Directors breaking the speed barrier

High level executives break speeding laws more than anyone else, according to new research.

Research from Car Insurance found that sales directors were the biggest culprits for speeding with nearly a fifth (19%) having picked up a speeding conviction in the last five years, more than three times the national average (six per cent) of all occupations.

Top 10 professions to receive speeding convictions were sales director (18.8%), operations director (18.2%), oil rig crew (17.9%), company chairman (17.8%), surgeon (17.7%), managing director (17.1%), surveyor, chartered (15.7%), chief executive (15.6%), chartered surveyor (15.4%) and commissioning engineer (15.3%).

Other occupations exceeding the speed limit, at a higher proportion than average, include police officers (7.2%), journalists (8.4%) and ministers of religion (nine per cent).

Alternatively, the occupations among the least likely to receive speeding convictions are packers (1.9%), car wash attendants (2.4%) and playgroup assistants (2.6%).

On the study, Dr Craig Knight, honorary research fellow at the University of Exeter and director of Haddleton Knight, specialises in psychology of working environments, said, ‘Almost all professions with the highest proportion of speeding penalties are roles that involve longer journeys where speed will be involved.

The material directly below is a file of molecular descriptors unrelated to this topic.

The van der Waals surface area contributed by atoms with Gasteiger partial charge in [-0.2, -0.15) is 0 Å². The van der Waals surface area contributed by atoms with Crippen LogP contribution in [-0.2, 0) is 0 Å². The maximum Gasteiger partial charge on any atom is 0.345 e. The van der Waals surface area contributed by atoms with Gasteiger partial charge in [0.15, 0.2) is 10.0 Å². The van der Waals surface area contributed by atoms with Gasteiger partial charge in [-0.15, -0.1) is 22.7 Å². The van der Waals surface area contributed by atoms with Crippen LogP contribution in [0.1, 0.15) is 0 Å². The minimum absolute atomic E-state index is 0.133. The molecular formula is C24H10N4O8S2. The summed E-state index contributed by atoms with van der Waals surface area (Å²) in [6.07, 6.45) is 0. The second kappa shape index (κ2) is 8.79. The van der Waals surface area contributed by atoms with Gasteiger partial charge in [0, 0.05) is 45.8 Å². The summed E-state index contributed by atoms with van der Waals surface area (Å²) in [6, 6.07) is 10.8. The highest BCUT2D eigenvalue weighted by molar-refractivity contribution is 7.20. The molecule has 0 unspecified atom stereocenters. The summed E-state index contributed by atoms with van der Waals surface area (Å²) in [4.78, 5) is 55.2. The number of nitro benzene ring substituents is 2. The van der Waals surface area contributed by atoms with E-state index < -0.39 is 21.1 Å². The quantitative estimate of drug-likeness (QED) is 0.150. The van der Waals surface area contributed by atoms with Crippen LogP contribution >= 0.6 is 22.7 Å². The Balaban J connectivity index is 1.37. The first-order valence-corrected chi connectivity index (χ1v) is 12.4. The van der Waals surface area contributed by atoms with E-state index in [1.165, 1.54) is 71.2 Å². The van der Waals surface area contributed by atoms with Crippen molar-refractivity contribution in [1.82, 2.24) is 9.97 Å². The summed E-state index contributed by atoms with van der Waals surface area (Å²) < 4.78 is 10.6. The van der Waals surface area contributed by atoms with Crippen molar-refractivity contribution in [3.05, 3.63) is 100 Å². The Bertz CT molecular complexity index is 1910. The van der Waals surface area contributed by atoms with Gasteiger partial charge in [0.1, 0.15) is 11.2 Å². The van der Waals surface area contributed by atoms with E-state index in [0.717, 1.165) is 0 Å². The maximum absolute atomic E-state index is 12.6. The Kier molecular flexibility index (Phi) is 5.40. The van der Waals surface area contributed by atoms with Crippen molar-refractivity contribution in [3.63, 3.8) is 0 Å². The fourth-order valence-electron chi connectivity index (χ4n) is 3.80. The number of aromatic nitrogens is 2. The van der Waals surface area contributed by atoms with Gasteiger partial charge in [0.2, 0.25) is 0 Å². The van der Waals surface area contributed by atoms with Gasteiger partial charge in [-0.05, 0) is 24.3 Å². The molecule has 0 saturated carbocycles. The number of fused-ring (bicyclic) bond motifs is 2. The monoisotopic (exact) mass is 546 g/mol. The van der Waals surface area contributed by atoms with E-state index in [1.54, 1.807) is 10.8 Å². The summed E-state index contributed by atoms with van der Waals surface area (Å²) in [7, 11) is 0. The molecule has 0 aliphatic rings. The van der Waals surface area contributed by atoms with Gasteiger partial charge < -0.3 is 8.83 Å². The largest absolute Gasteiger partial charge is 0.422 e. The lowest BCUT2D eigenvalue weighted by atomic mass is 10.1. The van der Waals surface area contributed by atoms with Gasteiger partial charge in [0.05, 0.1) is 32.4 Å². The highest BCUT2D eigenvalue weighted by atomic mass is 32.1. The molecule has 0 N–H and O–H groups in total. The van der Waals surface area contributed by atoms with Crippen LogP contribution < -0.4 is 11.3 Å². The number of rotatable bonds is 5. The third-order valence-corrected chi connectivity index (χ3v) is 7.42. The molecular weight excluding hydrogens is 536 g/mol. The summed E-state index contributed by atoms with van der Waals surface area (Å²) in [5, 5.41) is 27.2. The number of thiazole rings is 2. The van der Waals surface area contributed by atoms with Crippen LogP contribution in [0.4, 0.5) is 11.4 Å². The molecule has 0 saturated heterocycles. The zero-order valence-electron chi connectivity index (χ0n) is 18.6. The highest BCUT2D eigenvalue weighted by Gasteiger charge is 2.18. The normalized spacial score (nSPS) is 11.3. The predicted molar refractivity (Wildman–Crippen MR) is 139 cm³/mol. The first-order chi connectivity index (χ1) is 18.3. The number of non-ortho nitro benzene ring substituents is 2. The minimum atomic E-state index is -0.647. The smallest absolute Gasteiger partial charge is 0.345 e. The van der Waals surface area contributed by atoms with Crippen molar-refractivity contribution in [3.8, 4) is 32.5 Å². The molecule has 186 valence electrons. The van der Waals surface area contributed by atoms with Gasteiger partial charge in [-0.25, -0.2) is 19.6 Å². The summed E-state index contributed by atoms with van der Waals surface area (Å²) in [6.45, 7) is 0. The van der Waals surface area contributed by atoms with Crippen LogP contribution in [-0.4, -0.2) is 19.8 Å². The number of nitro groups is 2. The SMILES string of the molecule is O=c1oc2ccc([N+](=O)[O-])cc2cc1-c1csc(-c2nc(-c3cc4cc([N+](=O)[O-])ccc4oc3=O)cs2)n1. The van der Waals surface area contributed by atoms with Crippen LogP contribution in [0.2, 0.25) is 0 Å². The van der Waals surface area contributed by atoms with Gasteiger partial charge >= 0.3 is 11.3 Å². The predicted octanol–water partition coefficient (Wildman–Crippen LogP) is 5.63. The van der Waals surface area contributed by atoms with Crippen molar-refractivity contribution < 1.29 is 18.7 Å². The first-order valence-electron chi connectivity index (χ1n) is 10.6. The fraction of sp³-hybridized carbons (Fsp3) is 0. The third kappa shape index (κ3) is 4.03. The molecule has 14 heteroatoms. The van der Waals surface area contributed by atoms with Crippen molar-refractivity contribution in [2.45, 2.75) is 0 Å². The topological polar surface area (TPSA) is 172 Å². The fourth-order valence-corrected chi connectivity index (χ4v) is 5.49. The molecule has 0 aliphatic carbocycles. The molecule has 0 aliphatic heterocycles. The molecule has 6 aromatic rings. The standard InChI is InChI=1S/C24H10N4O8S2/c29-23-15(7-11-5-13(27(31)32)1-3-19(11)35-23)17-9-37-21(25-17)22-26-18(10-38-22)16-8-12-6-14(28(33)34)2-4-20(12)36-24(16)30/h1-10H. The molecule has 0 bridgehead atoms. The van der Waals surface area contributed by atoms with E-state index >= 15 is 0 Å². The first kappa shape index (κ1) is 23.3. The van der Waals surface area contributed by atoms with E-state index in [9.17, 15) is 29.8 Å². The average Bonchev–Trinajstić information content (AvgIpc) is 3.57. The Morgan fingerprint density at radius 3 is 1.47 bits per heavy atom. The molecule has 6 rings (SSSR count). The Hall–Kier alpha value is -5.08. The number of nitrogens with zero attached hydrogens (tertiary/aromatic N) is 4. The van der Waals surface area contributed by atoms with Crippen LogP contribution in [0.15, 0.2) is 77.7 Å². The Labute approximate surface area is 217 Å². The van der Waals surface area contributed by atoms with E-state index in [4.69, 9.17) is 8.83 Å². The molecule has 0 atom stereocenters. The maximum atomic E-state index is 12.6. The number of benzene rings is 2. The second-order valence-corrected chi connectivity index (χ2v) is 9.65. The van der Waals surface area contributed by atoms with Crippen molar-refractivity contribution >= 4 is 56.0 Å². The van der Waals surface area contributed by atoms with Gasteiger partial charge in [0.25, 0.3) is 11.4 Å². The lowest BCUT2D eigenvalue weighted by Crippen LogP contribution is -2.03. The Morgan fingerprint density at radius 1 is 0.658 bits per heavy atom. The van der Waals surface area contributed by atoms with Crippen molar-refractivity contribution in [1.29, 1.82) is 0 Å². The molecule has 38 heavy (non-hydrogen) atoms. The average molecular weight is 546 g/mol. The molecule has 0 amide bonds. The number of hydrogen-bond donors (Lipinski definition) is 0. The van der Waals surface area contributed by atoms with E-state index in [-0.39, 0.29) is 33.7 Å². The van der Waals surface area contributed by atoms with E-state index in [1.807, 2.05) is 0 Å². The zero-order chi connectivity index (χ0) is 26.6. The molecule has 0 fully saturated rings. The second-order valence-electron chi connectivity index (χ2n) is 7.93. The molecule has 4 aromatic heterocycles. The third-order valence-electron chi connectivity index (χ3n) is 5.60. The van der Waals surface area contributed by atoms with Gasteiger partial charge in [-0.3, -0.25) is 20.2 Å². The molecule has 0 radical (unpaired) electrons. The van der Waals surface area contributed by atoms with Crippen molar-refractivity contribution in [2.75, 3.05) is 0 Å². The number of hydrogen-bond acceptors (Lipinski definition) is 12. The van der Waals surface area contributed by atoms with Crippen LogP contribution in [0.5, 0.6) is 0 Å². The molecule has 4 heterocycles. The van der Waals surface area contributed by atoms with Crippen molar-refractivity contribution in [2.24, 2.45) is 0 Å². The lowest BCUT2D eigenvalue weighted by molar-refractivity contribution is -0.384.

‘And of course, all the roles within the top 10 are very well paid, even in the context of this study; the job holder can afford higher performance, faster vehicles.’

Matt Oliver, car insurance spokesperson added, ‘Apart from the obvious safety issues, driving convictions can impact your ability to get car insurance or may significantly increase your premium. In fact, a speeding penalty can add around £80 to your annual insurance. That’s on top of the fine you’ll receive, which could be as much as 150% of your weekly income under tougher new laws being introduced from April.

‘In some cases, drivers have the option to attend the National Speed Awareness course instead of taking the fine or penalty points, however, some insurers will take this into consideration when calculating their premiums.

‘It’s essential that you inform your insurer if you have been convicted of any motoring offence, failure to do so could invalidate your insurance and your insurance company could refuse to pay out should you need to make a claim.’